Pound to euro exchange rate: GBP plummets once more as Brexit trade talks rumble on

The coronavirus lockdown has resulted in a major decline for the global economy, with the UK being pushed into its first recession since 2011. However, more turbulence could lie ahead as Brexit trade talks rumble on.

In the past, the promise of a deal has provided a much-needed boost for the pound, meanwhile, the threat of a no-deal Brexit has seen sterling struggle to maintain its strength.

“The pound will, however, likely become increasingly driven by political developments in the coming days, as the latest round of post-Brexit trade talks continue in Brussels,” Michael Brown, currency expert at Caxton FX told Express.co.uk.

Though the Prime Minister’s spokesperson has shown positivity that a trade deal will be struck, suggesting it could be as soon as next month, EU leaders have so far rejected the UK’s demands – calling them “fundamentally unbalanced”.

Despite this, the pound saw some joy yesterday, climbing around and beyond the 1.1 handle for the first time in three days.

It seems that the positive boost has not survived though, with sterling once again plummeting.

The pound is currently trading at a rate of 1.1047 against the euro according to Bloomberg at the time of writing.

It has suffered a decrease of 0.16 percent overnight.

It is thought that yesterday’s short-lived boost could well be linked to the recent rise in UK inflation.

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“Data earlier this morning revealed that UK inflation unexpectedly jumped in July, which prompted the pound to spike higher,” George Vessey, UK currency strategist for Western Union Business Solutions told Express.co.uk.

“Consumer price inflation rose one percent from 0.6 percent in June, marking its highest rate since March and pouring cold water over hopes of further interest rate cuts by the Bank of England.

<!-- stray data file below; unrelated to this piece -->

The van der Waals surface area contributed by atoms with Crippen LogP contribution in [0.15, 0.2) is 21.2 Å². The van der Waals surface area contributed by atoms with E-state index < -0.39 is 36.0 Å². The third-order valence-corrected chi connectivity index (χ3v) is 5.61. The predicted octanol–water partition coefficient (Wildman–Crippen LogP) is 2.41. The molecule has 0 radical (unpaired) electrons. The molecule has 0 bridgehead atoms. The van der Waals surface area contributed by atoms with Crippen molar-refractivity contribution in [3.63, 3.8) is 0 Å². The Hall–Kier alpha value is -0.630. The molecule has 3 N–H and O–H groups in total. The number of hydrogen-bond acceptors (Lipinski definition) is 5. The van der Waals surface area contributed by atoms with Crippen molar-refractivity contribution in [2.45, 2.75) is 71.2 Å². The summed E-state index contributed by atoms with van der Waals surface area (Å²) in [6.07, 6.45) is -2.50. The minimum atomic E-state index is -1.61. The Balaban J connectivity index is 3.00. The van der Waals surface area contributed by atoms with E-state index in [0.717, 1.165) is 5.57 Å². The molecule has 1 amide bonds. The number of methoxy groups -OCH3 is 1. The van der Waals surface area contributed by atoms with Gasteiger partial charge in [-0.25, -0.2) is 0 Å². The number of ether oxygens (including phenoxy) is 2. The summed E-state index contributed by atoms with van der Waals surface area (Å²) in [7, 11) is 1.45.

“The surprise rise in inflation beat all the forecasts in a Reuters poll of economists and is a result largely associated with the boost in fuel prices but even so, core inflation, which excludes volatile energy and food prices, also jumped 1.8 percent in July from 1.4 percent in June.

“The rise in inflation is expected to be short-lived though, as Bank of England policymakers predict inflation to turn negative next month due to the impact of government stimulus measures, such as temporary sales-tax cuts in the hospitality sector and subsidising restaurant meals.”

With travel corridors allowing Britons to jet off to certain holiday destinations, many people will be gearing up to purchase travel money.

Yet amid the ongoing fluctuations and political developments, it may be difficult to determine when is the best time to buy.

For Ian Strafford-Taylor, CEO of travel money specialist Fair FX, the key is never to leave changing money until the last minute.

“Travel restrictions are easing and many consumers are understandably excited to get back out and explore the wider world after months in lockdown,” he said.

“For those venturing abroad, there are many cheap flight and hotel deals to take advantage of but we’d urge holidaymakers not to waste those savings by leaving their holiday money to the last minute.

“Bureau de change desks at many airports remain closed as a result of the pandemic, meaning those who wait until they’re at the airport to get their travel money are left in the lurch, often having no choice but to use credit or debit cards on holiday instead,” said Mr Strafford-Taylor.

“Unfortunately, paying by credit or debit card overseas can open you up to a number of spending traps that can easily leave you out of pocket – especially if you haven’t planned to use your card abroad.

“The likes of overseas transaction fees, dynamic currency conversion (DCC) and fees for using an ATM machine while in a foreign country can soon add up.”

Holidaymakers should plan in advance and shop around to try and secure the most favourable exchange rate, he added.

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